Even when my daughter and I were almost homeless when I was unemployed I found assistance in the last place I would have ever expected...a professional Stripper who read my MySpace Blog felt for my plight and sent us money at the 11th Hour that kept us off the street! I never asked for help, but I certainly wasn't too proud to accept a gift from a stranger. I am eternally grateful, and I'll never think poorly about Strippers after being the recipient of their generosity.



posted on Nov, 3 2009 @ 12:13 PM
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Here in southern Florida we have a lot of squatters. Families that just stay.
Police are not putting them out on the street anymore. I don't know if this is common throughout the country ? Its getting hard for them just to keep the utilities on ! An aerial view of our area shows many pools not kept up and green !
I've heard, but do not know as fact, that an empty house can cost the owner up to ten times the cost to insure as does an occupied home.
I've stumbled upon many small camps while walking my dog ,nothing you
would notice from the street !



posted on Nov, 3 2009 @ 12:19 PM
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How about the pre-meltdown homeless numbers were inflated? I'm not saying that there were not homeless people, just that the governments definition of homeless wasn't what people thought it was. My Mother lives with me. She's on Social Security disability and has to file paperwork through the State to suppliment her medical benefits. When the paperwork was being filled out I was suprised that there were more questions about me and my finances than her. When it came to our housing status, even though the lease is in my name and I pay the bills the State considers me to be a "homeless veteran" because it fits one of their check boxes. As I said, inflated numbers. Now with the so called meltdown those numbers are becoming realistic, but, don't go up because of the previously built-in inflation.



posted on Nov, 3 2009 @ 12:30 PM
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reply to post by praxis
 


hahahahahaha YES



posted on Nov, 3 2009 @ 12:36 PM
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Originally posted by DaddyBare
reply to post by XXXN3O
 


true, true but in this day and age do we have enough open space for 6.5 million to go unnoticed?

Sure we see videos of tent cities but all the vid's I've seen have nowhere near that number...

Lets face it 6.5 million isn't just a group were talking hordes of your proverbial unwashed masses

Someones hiding something big...

[edit on 3-11-2009 by DaddyBare]


Yeah, I agree. Something out there is hiding something pretty big. Whether it's a civilization inside the earth, or folks are getting kidnapped, or abducted by aliens, you must ask... where are all the homeless folks in the recession?

I mean, if it's that bad, there should be madd hunnies out on the street, just sitting there, begging, "MegaCurious, please, pretty please..."



posted on Nov, 3 2009 @ 12:42 PM
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I think they all went to California.



California is super cool to the homeless.



posted on Nov, 3 2009 @ 12:45 PM
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Originally posted by alltogethernow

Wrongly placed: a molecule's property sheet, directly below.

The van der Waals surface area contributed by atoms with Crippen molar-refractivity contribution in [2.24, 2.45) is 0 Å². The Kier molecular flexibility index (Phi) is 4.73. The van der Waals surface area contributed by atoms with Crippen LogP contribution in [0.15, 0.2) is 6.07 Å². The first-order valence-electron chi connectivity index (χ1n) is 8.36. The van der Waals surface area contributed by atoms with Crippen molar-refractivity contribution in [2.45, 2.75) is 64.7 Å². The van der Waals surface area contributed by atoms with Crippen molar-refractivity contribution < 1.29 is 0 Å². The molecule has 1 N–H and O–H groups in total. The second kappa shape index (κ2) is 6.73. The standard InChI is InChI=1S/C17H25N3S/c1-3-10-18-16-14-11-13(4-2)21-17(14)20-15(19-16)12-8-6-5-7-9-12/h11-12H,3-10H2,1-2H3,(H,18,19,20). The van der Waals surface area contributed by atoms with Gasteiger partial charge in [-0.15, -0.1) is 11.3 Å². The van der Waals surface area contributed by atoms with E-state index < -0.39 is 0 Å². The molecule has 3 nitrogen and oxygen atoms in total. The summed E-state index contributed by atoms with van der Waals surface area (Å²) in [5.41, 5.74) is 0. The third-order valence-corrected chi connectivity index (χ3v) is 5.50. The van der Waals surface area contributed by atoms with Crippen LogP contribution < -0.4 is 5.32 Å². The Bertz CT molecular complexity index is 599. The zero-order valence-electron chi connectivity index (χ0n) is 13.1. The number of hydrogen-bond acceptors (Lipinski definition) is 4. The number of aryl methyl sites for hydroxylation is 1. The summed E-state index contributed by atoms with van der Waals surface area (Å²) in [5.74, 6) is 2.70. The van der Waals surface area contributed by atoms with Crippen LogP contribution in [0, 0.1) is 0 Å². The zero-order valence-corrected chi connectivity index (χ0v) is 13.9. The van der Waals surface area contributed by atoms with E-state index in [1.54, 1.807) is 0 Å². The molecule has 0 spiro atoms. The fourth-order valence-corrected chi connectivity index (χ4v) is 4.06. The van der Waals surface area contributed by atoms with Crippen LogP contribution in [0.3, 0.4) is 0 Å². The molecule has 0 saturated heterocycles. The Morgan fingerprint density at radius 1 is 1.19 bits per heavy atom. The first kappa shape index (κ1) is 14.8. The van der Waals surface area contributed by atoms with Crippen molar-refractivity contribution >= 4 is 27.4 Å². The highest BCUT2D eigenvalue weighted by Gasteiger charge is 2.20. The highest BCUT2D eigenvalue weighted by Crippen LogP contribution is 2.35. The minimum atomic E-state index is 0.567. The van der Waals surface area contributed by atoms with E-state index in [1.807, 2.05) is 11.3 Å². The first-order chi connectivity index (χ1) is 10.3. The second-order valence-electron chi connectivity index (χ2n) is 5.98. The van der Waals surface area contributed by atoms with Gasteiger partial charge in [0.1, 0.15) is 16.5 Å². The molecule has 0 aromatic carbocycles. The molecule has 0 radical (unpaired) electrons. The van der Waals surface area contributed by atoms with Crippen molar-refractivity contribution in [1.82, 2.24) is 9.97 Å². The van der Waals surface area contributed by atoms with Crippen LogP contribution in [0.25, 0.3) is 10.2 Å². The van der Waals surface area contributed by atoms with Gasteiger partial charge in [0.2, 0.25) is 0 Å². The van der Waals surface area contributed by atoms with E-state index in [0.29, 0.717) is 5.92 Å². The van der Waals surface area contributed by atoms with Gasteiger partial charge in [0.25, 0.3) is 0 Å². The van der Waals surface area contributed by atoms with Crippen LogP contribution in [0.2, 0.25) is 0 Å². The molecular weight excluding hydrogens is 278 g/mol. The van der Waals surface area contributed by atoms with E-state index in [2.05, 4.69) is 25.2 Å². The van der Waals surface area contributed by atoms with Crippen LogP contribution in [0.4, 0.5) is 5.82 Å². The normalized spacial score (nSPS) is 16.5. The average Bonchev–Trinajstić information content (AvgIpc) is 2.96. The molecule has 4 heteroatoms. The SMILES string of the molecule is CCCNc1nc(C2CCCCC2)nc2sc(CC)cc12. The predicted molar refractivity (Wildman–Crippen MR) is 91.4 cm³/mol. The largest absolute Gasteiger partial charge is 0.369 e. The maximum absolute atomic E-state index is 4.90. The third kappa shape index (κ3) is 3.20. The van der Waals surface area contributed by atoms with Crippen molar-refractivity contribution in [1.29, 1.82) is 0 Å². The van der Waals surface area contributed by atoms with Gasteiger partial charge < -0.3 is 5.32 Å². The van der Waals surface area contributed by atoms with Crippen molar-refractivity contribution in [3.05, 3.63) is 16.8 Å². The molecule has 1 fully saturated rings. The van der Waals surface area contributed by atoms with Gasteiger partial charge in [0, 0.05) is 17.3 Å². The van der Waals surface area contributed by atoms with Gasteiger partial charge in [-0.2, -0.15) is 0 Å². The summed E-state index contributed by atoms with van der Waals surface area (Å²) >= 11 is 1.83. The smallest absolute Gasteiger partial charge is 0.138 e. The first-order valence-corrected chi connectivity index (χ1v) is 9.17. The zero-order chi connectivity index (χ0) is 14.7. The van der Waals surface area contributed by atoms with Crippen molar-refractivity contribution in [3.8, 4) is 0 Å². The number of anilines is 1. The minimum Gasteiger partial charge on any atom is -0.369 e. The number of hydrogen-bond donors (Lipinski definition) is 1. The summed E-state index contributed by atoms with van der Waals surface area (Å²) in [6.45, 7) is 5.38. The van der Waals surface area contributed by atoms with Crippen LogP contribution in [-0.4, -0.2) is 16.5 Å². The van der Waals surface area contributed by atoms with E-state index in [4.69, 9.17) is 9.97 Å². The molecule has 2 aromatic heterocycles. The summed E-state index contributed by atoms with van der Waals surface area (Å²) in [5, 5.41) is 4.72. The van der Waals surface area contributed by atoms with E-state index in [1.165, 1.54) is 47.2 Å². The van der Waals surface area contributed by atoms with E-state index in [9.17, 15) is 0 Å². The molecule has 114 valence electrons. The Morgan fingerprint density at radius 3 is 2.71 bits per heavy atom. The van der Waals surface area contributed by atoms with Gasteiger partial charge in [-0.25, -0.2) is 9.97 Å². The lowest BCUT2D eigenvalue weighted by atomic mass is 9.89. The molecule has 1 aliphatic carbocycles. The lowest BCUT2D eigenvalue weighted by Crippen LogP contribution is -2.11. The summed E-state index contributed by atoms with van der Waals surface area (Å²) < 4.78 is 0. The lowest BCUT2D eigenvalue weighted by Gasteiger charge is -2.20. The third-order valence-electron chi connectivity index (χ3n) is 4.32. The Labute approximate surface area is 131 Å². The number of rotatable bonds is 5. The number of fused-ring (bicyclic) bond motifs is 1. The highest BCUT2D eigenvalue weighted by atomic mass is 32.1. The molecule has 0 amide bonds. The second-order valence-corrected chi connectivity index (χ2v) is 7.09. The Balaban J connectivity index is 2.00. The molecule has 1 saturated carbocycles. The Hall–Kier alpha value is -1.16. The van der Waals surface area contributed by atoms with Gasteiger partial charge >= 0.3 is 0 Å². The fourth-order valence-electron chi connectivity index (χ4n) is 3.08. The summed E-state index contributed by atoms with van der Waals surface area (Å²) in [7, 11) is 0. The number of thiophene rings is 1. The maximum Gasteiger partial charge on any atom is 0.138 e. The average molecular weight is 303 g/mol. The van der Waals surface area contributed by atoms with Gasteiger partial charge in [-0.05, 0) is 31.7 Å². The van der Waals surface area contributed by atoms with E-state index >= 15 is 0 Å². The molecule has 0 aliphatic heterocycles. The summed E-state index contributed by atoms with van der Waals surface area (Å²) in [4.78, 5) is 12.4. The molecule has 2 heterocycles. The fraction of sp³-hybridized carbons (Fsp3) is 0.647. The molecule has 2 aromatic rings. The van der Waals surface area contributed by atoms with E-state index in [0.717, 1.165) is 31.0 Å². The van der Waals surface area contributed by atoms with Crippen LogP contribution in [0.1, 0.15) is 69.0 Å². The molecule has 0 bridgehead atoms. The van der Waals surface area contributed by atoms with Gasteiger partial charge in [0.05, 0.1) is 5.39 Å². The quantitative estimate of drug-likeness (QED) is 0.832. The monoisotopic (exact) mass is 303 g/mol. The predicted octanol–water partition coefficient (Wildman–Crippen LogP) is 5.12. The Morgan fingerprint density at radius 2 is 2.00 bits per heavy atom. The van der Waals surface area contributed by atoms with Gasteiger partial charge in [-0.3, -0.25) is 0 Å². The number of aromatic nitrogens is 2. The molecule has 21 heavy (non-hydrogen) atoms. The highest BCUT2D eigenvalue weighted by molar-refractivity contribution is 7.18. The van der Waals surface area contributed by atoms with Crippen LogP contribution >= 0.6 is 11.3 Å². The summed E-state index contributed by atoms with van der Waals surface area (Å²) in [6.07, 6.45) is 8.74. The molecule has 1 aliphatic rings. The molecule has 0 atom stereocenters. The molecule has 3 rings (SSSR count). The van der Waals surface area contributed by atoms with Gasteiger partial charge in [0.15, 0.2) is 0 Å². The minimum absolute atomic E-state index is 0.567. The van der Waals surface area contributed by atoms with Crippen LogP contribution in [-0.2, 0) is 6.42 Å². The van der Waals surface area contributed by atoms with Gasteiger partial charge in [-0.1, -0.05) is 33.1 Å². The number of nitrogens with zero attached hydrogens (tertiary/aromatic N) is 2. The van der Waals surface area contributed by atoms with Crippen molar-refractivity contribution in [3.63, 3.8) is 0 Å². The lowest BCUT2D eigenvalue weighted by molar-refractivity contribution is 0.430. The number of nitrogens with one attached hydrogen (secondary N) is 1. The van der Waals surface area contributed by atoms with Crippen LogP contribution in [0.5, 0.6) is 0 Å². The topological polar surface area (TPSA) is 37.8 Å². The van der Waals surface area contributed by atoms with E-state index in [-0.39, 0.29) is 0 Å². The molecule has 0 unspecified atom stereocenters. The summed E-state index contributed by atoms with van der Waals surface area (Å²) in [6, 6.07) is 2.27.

I believe a good majority would go to live withfamily or friends. If you think about it not all households had mom dad and 2.5 kids. Alot could be couples without kids , or kids grown and moved away. Some would be singles just living alone. If I had family or good friends I really cared about, and knew they were in need due to no fault of thier own I would have no problem letting them live with me.
And here in Atl Ga when you watch the news it shows homeless shelters. And they are filled to capacity, and some are familys. Sad times we are currently living in.


my wife and i have many friends where their kids have moved back in with them. these are kids who have a college degree, but the only job they can find is part time. that is the 800-pound gorilla in the room...jobs...and good paying ones. this next generation is going to be worse off then mine. but the poor and homeless are expanding to the point, that even family or friends can't help them, because they are to busy helping themselves. the MSM won't show this, but it is out there in mass.



posted on Nov, 3 2009 @ 01:25 PM
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Originally posted by jimmyx
[my wife and i have many friends where their kids have moved back in with them. these are kids who have a college degree, but the only job they can find is part time. that is the 800-pound gorilla in the room...jobs...and good paying ones.


I have to question how many of those college degrees are for something marketable? I went back to college at age 37 for engineering. In many of my classes there were students with majors in subjects like Romance Languages, Music and English Literature. Not exactly career choices that would leave them competative in recession job market.


There was one Teaching Assistant working on a Master's Degree in Romance Languages, who used to give me a rough time about my having served in the military and my choice in careers. I swore that I never wanted to see that guy again after I graduated. I have since changed my mind. I look forward to seeing him every morning.............................when he hands me my bagel and coffee at the drive-thru. It makes the six year struggle to get my degree worth every minute of it.

[edit on 3-11-2009 by JIMC5499]



posted on Nov, 4 2009 @ 08:33 AM